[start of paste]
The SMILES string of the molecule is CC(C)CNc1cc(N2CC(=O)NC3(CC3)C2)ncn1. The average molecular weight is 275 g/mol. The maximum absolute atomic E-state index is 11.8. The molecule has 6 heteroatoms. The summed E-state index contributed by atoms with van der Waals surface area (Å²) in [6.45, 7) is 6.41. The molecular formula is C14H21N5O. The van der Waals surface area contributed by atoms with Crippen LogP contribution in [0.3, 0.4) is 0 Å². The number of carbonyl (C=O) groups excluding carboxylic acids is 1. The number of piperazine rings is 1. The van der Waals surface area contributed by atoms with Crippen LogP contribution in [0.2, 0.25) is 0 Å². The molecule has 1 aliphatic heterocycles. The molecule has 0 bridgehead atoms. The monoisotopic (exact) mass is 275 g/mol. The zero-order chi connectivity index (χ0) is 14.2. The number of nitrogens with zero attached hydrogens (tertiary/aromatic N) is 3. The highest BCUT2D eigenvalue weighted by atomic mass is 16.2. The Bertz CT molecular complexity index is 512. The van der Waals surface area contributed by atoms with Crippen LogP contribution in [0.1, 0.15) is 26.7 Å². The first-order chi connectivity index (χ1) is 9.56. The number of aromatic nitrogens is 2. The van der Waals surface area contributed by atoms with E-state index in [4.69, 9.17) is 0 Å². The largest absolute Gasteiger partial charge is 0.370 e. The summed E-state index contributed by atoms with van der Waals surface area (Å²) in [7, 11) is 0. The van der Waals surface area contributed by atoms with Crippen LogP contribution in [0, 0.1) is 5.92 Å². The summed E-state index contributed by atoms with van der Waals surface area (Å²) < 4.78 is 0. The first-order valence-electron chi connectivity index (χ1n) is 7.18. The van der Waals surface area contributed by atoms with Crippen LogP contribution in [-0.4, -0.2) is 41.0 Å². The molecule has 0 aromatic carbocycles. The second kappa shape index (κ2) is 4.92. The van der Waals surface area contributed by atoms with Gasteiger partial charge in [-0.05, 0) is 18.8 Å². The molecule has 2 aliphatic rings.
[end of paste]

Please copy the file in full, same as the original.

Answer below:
The SMILES string of the molecule is CC(C)CNc1cc(N2CC(=O)NC3(CC3)C2)ncn1. The average molecular weight is 275 g/mol. The maximum absolute atomic E-state index is 11.8. The molecule has 6 heteroatoms. The summed E-state index contributed by atoms with van der Waals surface area (Å²) in [6.45, 7) is 6.41. The molecular formula is C14H21N5O. The van der Waals surface area contributed by atoms with Crippen LogP contribution in [0.3, 0.4) is 0 Å². The number of carbonyl (C=O) groups excluding carboxylic acids is 1. The number of piperazine rings is 1. The van der Waals surface area contributed by atoms with Crippen LogP contribution in [0.2, 0.25) is 0 Å². The molecule has 1 aliphatic heterocycles. The molecule has 0 bridgehead atoms. The monoisotopic (exact) mass is 275 g/mol. The zero-order chi connectivity index (χ0) is 14.2. The number of nitrogens with zero attached hydrogens (tertiary/aromatic N) is 3. The highest BCUT2D eigenvalue weighted by atomic mass is 16.2. The Bertz CT molecular complexity index is 512. The van der Waals surface area contributed by atoms with Crippen LogP contribution in [0.1, 0.15) is 26.7 Å². The first-order chi connectivity index (χ1) is 9.56. The number of aromatic nitrogens is 2. The van der Waals surface area contributed by atoms with E-state index in [4.69, 9.17) is 0 Å². The largest absolute Gasteiger partial charge is 0.370 e. The summed E-state index contributed by atoms with van der Waals surface area (Å²) in [7, 11) is 0. The van der Waals surface area contributed by atoms with Crippen LogP contribution in [0, 0.1) is 5.92 Å². The summed E-state index contributed by atoms with van der Waals surface area (Å²) < 4.78 is 0. The first-order valence-electron chi connectivity index (χ1n) is 7.18. The van der Waals surface area contributed by atoms with Crippen LogP contribution in [-0.4, -0.2) is 41.0 Å². The molecule has 0 aromatic carbocycles. The second kappa shape index (κ2) is 4.92. The van der Waals surface area contributed by atoms with Gasteiger partial charge in [-0.05, 0) is 18.8 Å². The molecule has 2 aliphatic rings.